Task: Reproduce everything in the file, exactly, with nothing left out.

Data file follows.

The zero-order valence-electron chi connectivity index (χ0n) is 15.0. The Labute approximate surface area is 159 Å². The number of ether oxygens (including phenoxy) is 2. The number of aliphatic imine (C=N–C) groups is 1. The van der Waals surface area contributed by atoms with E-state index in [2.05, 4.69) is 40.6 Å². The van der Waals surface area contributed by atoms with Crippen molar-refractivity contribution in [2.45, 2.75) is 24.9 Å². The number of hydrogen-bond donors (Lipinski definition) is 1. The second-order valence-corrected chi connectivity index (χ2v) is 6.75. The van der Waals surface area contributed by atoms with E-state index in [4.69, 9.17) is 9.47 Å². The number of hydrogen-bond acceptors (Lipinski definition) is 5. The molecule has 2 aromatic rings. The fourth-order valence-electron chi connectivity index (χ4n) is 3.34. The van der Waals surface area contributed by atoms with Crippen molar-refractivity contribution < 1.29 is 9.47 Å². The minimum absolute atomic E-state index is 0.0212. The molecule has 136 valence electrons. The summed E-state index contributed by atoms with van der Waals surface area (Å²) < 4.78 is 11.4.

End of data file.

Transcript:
The zero-order valence-electron chi connectivity index (χ0n) is 15.0. The Labute approximate surface area is 159 Å². The number of ether oxygens (including phenoxy) is 2. The number of aliphatic imine (C=N–C) groups is 1. The van der Waals surface area contributed by atoms with E-state index in [2.05, 4.69) is 40.6 Å². The van der Waals surface area contributed by atoms with Crippen molar-refractivity contribution in [2.45, 2.75) is 24.9 Å². The number of hydrogen-bond donors (Lipinski definition) is 1. The second-order valence-corrected chi connectivity index (χ2v) is 6.75. The van der Waals surface area contributed by atoms with E-state index in [4.69, 9.17) is 9.47 Å². The number of hydrogen-bond acceptors (Lipinski definition) is 5. The molecule has 2 aromatic rings. The fourth-order valence-electron chi connectivity index (χ4n) is 3.34. The van der Waals surface area contributed by atoms with Crippen molar-refractivity contribution < 1.29 is 9.47 Å². The minimum absolute atomic E-state index is 0.0212. The molecule has 136 valence electrons. The summed E-state index contributed by atoms with van der Waals surface area (Å²) < 4.78 is 11.4.